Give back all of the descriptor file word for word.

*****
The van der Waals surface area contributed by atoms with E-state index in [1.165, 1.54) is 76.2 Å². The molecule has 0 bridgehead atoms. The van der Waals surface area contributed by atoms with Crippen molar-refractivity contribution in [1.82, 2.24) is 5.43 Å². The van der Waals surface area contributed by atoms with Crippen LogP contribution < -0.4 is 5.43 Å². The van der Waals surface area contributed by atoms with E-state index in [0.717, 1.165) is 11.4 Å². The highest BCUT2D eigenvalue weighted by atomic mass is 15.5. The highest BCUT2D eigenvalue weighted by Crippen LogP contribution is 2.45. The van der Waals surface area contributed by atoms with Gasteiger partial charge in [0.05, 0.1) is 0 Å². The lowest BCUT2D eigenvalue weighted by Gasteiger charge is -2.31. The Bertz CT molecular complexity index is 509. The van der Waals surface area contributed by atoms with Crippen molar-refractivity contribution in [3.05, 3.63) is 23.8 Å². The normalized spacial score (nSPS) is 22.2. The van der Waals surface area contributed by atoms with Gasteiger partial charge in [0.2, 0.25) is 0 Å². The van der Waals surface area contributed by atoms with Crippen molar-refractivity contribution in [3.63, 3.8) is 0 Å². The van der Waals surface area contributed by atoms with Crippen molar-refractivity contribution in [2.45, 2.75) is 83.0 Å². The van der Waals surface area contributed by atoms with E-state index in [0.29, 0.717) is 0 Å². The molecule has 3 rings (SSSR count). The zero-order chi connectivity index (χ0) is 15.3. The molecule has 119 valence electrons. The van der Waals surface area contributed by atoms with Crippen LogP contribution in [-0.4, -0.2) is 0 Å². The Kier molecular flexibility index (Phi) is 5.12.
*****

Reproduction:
The van der Waals surface area contributed by atoms with E-state index in [1.165, 1.54) is 76.2 Å². The molecule has 0 bridgehead atoms. The van der Waals surface area contributed by atoms with Crippen molar-refractivity contribution in [1.82, 2.24) is 5.43 Å². The van der Waals surface area contributed by atoms with Crippen LogP contribution < -0.4 is 5.43 Å². The van der Waals surface area contributed by atoms with E-state index in [0.717, 1.165) is 11.4 Å². The highest BCUT2D eigenvalue weighted by atomic mass is 15.5. The highest BCUT2D eigenvalue weighted by Crippen LogP contribution is 2.45. The van der Waals surface area contributed by atoms with Gasteiger partial charge in [0.05, 0.1) is 0 Å². The lowest BCUT2D eigenvalue weighted by Gasteiger charge is -2.31. The Bertz CT molecular complexity index is 509. The van der Waals surface area contributed by atoms with Crippen molar-refractivity contribution in [3.05, 3.63) is 23.8 Å². The normalized spacial score (nSPS) is 22.2. The van der Waals surface area contributed by atoms with Gasteiger partial charge in [0.2, 0.25) is 0 Å². The van der Waals surface area contributed by atoms with Crippen molar-refractivity contribution in [3.63, 3.8) is 0 Å². The van der Waals surface area contributed by atoms with Crippen molar-refractivity contribution in [2.45, 2.75) is 83.0 Å². The van der Waals surface area contributed by atoms with E-state index in [0.29, 0.717) is 0 Å². The molecule has 3 rings (SSSR count). The zero-order chi connectivity index (χ0) is 15.3. The molecule has 119 valence electrons. The van der Waals surface area contributed by atoms with Crippen LogP contribution in [-0.4, -0.2) is 0 Å². The Kier molecular flexibility index (Phi) is 5.12.